A couple of posts ago (which you may read in my post about Direct Communication), I shared about the NLP Communication Model about how we process information and model them into our world. Basically, all experiences will be filtered and modeled into our own world. And this will be made into internal representations which will influence the state of ourselves, and finally affect our behaviour.

Take for instance, a child who scores A for mathematics because the teacher was very strict, gave tonnes of homework, and made it a daily practice. The child grows up to have this memory and belief that in order to score A for mathematics, these experiences are key. Years later, the child now a parent, will impose to his/her children these factors which are deemed important in their pursuit for academic excellence. The child may delete or distort or generalize the experience to different outcomes.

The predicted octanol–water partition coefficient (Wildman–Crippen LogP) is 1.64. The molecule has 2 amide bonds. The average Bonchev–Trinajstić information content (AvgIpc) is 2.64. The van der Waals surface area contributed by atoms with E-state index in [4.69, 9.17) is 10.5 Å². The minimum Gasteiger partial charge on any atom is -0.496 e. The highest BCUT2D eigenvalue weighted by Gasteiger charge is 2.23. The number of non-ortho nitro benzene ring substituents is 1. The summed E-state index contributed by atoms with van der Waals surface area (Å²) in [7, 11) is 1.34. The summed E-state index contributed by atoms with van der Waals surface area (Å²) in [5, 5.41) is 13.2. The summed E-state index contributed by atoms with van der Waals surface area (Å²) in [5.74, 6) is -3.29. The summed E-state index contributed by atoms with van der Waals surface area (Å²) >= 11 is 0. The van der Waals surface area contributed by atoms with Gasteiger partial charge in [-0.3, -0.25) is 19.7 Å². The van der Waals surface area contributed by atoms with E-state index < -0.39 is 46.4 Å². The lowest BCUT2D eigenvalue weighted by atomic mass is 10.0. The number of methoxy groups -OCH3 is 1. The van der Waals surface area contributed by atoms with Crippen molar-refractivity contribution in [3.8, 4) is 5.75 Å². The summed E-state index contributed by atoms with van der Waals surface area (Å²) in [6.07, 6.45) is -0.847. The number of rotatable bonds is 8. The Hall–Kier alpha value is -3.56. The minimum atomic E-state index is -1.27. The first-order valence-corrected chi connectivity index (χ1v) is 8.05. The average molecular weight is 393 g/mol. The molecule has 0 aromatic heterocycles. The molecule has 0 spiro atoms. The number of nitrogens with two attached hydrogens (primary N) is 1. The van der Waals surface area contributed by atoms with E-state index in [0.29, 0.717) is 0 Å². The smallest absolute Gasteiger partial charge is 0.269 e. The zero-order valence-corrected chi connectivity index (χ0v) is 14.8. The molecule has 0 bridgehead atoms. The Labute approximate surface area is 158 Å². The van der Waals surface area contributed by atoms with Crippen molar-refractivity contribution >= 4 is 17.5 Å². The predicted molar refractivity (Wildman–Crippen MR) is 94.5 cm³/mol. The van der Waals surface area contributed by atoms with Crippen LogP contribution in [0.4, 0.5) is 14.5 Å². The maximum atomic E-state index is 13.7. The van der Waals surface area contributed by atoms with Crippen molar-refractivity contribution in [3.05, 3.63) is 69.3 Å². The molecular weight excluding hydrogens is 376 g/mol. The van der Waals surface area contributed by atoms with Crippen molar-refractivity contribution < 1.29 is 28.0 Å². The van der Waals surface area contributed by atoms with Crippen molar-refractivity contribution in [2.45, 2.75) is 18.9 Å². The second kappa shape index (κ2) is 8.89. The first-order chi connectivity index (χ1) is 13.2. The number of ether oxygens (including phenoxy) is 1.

So what does this mean to us as a coach and to the client? We need to be aware of the processing of information, through deletion, distortion and generalization (D-D-G).

Deletion is when information or experiences are overlooked, misplaced, and deeply set into the subconscious, which could be crucial for transformation. A client that says, “I can’t see the point of my manager asking for so many details in this project. These details are not critical for the success of this project” may need to uncover or rediscover the need for having details. Perhaps, in the past such context has led to a bad experience, or an unproductive event, hence the deletion of this experience in forming his/her behaviour.